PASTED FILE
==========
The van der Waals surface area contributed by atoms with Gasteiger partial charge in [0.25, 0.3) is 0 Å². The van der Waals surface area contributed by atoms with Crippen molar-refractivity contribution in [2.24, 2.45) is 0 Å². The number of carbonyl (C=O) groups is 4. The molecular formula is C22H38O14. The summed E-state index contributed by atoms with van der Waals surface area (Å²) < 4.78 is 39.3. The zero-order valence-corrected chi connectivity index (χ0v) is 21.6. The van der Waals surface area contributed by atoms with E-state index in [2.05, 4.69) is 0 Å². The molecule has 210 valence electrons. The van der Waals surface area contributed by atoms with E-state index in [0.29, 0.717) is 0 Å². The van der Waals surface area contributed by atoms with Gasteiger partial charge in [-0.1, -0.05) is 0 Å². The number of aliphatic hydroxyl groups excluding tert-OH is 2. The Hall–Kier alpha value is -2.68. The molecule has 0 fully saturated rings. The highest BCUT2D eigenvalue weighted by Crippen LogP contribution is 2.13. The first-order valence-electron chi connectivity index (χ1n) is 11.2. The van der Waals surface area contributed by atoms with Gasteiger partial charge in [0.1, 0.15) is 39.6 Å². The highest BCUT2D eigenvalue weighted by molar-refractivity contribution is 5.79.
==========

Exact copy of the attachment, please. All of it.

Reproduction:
The van der Waals surface area contributed by atoms with Gasteiger partial charge in [0.25, 0.3) is 0 Å². The van der Waals surface area contributed by atoms with Crippen molar-refractivity contribution in [2.24, 2.45) is 0 Å². The number of carbonyl (C=O) groups is 4. The molecular formula is C22H38O14. The summed E-state index contributed by atoms with van der Waals surface area (Å²) < 4.78 is 39.3. The zero-order valence-corrected chi connectivity index (χ0v) is 21.6. The van der Waals surface area contributed by atoms with E-state index in [2.05, 4.69) is 0 Å². The molecule has 210 valence electrons. The van der Waals surface area contributed by atoms with E-state index in [0.29, 0.717) is 0 Å². The van der Waals surface area contributed by atoms with Gasteiger partial charge in [-0.1, -0.05) is 0 Å². The number of aliphatic hydroxyl groups excluding tert-OH is 2. The Hall–Kier alpha value is -2.68. The molecule has 0 fully saturated rings. The highest BCUT2D eigenvalue weighted by Crippen LogP contribution is 2.13. The first-order valence-electron chi connectivity index (χ1n) is 11.2. The van der Waals surface area contributed by atoms with Gasteiger partial charge in [0.1, 0.15) is 39.6 Å². The highest BCUT2D eigenvalue weighted by molar-refractivity contribution is 5.79.